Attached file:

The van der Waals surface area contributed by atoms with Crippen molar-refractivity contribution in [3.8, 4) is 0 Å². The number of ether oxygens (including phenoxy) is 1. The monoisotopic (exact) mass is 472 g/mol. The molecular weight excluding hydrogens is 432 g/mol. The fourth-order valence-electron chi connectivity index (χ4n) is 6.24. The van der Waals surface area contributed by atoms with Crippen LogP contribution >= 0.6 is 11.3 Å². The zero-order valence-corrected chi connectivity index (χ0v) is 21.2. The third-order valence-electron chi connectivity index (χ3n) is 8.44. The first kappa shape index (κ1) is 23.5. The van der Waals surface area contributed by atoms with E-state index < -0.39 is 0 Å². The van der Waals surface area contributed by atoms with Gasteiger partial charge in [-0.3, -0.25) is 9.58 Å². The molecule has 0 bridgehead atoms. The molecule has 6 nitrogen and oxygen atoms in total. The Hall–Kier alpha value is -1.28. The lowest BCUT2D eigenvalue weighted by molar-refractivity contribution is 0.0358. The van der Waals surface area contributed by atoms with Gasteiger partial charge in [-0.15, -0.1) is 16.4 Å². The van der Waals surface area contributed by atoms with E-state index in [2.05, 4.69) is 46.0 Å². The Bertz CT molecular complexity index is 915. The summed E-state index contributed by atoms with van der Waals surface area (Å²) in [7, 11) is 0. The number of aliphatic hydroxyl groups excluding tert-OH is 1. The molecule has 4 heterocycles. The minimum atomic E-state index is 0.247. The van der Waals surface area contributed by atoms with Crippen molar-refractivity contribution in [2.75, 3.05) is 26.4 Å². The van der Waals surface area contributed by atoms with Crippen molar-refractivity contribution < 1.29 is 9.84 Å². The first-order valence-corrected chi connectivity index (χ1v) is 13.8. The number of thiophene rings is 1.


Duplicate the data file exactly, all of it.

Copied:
The van der Waals surface area contributed by atoms with Crippen molar-refractivity contribution in [3.8, 4) is 0 Å². The number of ether oxygens (including phenoxy) is 1. The monoisotopic (exact) mass is 472 g/mol. The molecular weight excluding hydrogens is 432 g/mol. The fourth-order valence-electron chi connectivity index (χ4n) is 6.24. The van der Waals surface area contributed by atoms with Crippen LogP contribution >= 0.6 is 11.3 Å². The zero-order valence-corrected chi connectivity index (χ0v) is 21.2. The third-order valence-electron chi connectivity index (χ3n) is 8.44. The first kappa shape index (κ1) is 23.5. The van der Waals surface area contributed by atoms with E-state index < -0.39 is 0 Å². The van der Waals surface area contributed by atoms with Gasteiger partial charge in [-0.3, -0.25) is 9.58 Å². The molecule has 0 bridgehead atoms. The molecule has 6 nitrogen and oxygen atoms in total. The Hall–Kier alpha value is -1.28. The lowest BCUT2D eigenvalue weighted by molar-refractivity contribution is 0.0358. The van der Waals surface area contributed by atoms with Gasteiger partial charge in [-0.15, -0.1) is 16.4 Å². The van der Waals surface area contributed by atoms with E-state index in [2.05, 4.69) is 46.0 Å². The Bertz CT molecular complexity index is 915. The summed E-state index contributed by atoms with van der Waals surface area (Å²) in [7, 11) is 0. The number of aliphatic hydroxyl groups excluding tert-OH is 1. The molecule has 4 heterocycles. The minimum atomic E-state index is 0.247. The van der Waals surface area contributed by atoms with Crippen molar-refractivity contribution in [2.75, 3.05) is 26.4 Å². The van der Waals surface area contributed by atoms with Crippen molar-refractivity contribution < 1.29 is 9.84 Å². The first-order valence-corrected chi connectivity index (χ1v) is 13.8. The number of thiophene rings is 1.